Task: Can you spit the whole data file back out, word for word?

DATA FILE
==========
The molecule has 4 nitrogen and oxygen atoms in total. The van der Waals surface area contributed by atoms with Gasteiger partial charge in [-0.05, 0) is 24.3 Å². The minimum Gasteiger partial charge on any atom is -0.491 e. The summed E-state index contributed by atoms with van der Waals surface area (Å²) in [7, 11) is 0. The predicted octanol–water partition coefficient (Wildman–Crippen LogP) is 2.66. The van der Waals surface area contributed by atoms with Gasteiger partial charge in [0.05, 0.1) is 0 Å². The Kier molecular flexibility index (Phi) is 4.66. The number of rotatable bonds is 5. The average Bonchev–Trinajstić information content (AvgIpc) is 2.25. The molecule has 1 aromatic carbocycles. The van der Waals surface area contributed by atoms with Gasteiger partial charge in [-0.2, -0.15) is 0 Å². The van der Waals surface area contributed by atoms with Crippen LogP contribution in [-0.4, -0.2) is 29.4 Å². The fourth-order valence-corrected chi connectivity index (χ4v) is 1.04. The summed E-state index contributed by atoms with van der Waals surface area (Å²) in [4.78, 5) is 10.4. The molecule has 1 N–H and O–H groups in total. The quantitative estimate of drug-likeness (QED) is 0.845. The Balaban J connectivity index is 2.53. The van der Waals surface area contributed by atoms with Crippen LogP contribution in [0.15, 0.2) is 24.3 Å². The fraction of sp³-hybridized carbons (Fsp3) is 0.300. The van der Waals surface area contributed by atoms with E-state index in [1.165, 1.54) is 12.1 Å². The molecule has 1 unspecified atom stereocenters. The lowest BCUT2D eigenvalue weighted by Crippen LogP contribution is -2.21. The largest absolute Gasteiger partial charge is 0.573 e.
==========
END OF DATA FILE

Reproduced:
The molecule has 4 nitrogen and oxygen atoms in total. The van der Waals surface area contributed by atoms with Gasteiger partial charge in [-0.05, 0) is 24.3 Å². The minimum Gasteiger partial charge on any atom is -0.491 e. The summed E-state index contributed by atoms with van der Waals surface area (Å²) in [7, 11) is 0. The predicted octanol–water partition coefficient (Wildman–Crippen LogP) is 2.66. The van der Waals surface area contributed by atoms with Gasteiger partial charge in [0.05, 0.1) is 0 Å². The Kier molecular flexibility index (Phi) is 4.66. The number of rotatable bonds is 5. The average Bonchev–Trinajstić information content (AvgIpc) is 2.25. The molecule has 1 aromatic carbocycles. The van der Waals surface area contributed by atoms with Gasteiger partial charge in [-0.2, -0.15) is 0 Å². The van der Waals surface area contributed by atoms with Crippen LogP contribution in [-0.4, -0.2) is 29.4 Å². The fourth-order valence-corrected chi connectivity index (χ4v) is 1.04. The summed E-state index contributed by atoms with van der Waals surface area (Å²) in [4.78, 5) is 10.4. The molecule has 1 N–H and O–H groups in total. The quantitative estimate of drug-likeness (QED) is 0.845. The Balaban J connectivity index is 2.53. The van der Waals surface area contributed by atoms with Crippen LogP contribution in [0.15, 0.2) is 24.3 Å². The fraction of sp³-hybridized carbons (Fsp3) is 0.300. The van der Waals surface area contributed by atoms with E-state index in [1.165, 1.54) is 12.1 Å². The molecule has 1 unspecified atom stereocenters. The lowest BCUT2D eigenvalue weighted by Crippen LogP contribution is -2.21. The largest absolute Gasteiger partial charge is 0.573 e.